Addicted to novelty since 2001

Canadian Actors Equity are a Draconian Lot

Last week I sang the praises of The Syringa Tree, a wonderful play currently at the Vancouver Playhouse:

The Vancouver Playhouse has a “trailer” for the play on their website. It’s WMV, and in a silly little popup window. I moved it over to YouTube, where it belongs.

I appreciate that I had no legal right to post the video, but it’s unquestionably an advertisement. I assumed that the folks involved–the production, the actors and the Playhouse–would want me to propagate that ad to new viewers. That, after all, is how these things work.

It’s not like I broke YouTube’s servers–as of today the thing had 71 views. Of course, if ten people attend the play as a result of my little upload, that’s another $500 for the theatre company.

Today, through an intermediary, I received a request to remove the clip from YouTube. Apparently posting it there “contravenes the Canadian Actor’s Equity Agreement”.

No Passionate Users Required

Of course, I could have left it up there. And I could easily open a new account and upload it to the site. Or I could encourage each of you to grab the video for yourself and upload, like, 40 copies to YouTube. But I didn’t. I just removed it, because I like the show, the actor, the company and it’s no big deal either way.

I certainly don’t fault the Playhouse–they’re trying to be innovative. Creating trailers for their shows is a great way to do that–they just happen to be restricted in how they can share them.

I do fault Canadian Actors Equity. They’re the “professional association of performers, directors, choreographers, fight directors and stage managers in English Canada who are engaged in live performance in theatre, opera and dance.” They’re a union, and they’re a particularly backward and draconian one by all accounts. I’ve probably got a dozen stories from friends and colleagues about how their regulations have prevented artistic projects, large and small, from succeeding. It’s a really tragedy that they’ve got such a lock on the industry.

After all, who am I? I’m an audience member (a passionate user, to use Kathy Sierra’s phrase) keen enough to actually promote their members’ work. And what do I get for it? A polite slap on the wrist.

Some institutions are going to be dragged, out Herroding Herrod, into the twenty-first century.

4 Responses to “Canadian Actors Equity are a Draconian Lot”

  1. bubbles

    Hi Darren,

    Equity is not a union in the legal sense. All of their members are considered to be “self-employed”. But that does stop Equity from THINKING that it is a big tough union.

    It is not. And they would realize this if anyone bothered to take them to court for restraint of trade. But only the big fish can afford to do that and the big fish are more content to negotiate seperate agreements with Equity that are far more economically feasible than the standard contract that smaller and less powerful producers have to contend with.

    Equity also takes great delight in slapping smaller companies down because – hey – they can get away with it and they don’t give a shit.

  2. Sherry

    Hi Darren,

    Equity repeatedly conditions it’s members to not refer to it as a Union. The reason for this is a desperate attempt to avoid the court rulings against unions (like the BC film industry’s Teamsters) that state a Union cannot restrict what jobs it’s members take and don’t take.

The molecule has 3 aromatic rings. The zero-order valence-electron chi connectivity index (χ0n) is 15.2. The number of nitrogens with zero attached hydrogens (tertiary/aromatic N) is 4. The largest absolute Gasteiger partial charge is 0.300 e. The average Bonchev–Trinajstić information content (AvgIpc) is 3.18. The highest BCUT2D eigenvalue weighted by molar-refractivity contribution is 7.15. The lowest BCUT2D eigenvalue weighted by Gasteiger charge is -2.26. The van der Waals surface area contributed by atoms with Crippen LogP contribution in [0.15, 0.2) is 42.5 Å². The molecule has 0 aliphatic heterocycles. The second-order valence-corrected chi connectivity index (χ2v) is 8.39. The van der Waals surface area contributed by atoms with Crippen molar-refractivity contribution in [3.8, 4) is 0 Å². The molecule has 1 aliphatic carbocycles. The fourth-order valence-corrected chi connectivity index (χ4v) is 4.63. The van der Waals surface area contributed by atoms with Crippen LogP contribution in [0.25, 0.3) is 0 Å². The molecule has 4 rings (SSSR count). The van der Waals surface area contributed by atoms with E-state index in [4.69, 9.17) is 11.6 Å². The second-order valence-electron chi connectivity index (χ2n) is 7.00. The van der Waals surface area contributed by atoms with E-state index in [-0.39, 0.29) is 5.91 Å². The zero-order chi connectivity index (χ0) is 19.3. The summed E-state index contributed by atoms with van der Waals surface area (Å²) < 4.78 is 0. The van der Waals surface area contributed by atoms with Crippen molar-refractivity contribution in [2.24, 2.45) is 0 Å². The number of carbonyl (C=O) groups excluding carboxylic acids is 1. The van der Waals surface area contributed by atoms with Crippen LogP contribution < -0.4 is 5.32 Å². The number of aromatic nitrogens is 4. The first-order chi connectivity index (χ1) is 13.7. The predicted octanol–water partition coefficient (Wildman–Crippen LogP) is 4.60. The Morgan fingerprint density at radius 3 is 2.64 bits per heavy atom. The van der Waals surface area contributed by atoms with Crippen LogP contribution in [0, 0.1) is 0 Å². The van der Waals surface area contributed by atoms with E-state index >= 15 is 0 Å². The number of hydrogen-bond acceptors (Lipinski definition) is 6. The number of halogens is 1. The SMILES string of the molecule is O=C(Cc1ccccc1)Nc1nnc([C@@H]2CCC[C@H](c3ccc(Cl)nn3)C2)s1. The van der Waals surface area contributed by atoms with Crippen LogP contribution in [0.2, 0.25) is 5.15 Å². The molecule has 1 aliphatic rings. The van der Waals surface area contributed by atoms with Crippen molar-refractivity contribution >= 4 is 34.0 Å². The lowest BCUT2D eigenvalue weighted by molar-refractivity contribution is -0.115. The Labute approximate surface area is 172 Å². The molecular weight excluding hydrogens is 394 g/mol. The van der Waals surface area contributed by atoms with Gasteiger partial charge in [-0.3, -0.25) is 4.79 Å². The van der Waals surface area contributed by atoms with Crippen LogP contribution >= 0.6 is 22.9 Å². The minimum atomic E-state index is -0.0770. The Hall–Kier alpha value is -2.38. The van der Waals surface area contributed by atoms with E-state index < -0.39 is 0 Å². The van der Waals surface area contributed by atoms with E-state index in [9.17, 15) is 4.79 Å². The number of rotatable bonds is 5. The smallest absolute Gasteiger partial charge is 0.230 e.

Big Brother Equity controls what plays it’s members may work on. When small theatre companies offer jobs to actors that pay less than what large government funded companies can pay, Equity will refuse to allow it’s member actors to work on them.

    Example: A small company pays $10,000 for rent and staff at the Waterfront for three weeks (approx.) If they are lucky, the box office will bring in $5000. And without fat government grants, they are already looking at a huge loss. But even if they offer an actor $300 a week for max 4 hours a night of work, Equity refuses to allow it. If the actor does it anyway, they are expelled from the Union.

    What Equity does is then is say, “Well, if you employ atleast 2/3rds of the cast as Equity members then we will think about it.” Then you have to add on fees, insurance charges and RSP charges from Equity. But who wants a Union making creative decisions about your casting?

    Hmmm. Putting a quota on who you can hire and who you can’t hire. Sounds like a Union to me. And it is.

    It’s a Union filled with a bunch of bitter- out of work actors who are looking to make everyone as miserable as they are. OK, not everyone, but the ones seemingly making policy.

    Actors are too low paid and afraid of being labeled as difficult to fight them. Equity is a problem that feeds on itself.

    Of course, those of the very reasons Equity is convince it is needed.

    If you want to help, then go see more shows that employ independent actors.

  3. Joe Republican

    By what authority does the Canadian Actors Equity Association make rules that can be enforced against the public ?

    Any one know this ?

  4. Ken

    Equity needs to change its policies.

    A teacher who belongs to the teacher’s union is allowed to tutor or teach privately with no union interference because that is independent of any union contract.

    Equity members should be allowed to work in any non-equity company following the same logic. Most unions will allow their members to volunteer, and in many cases work in non-union projects, without any penalty or reprisal.

    Equity is also missing an important opportunity….they would have more members if they did not try to control their membership so desperately.

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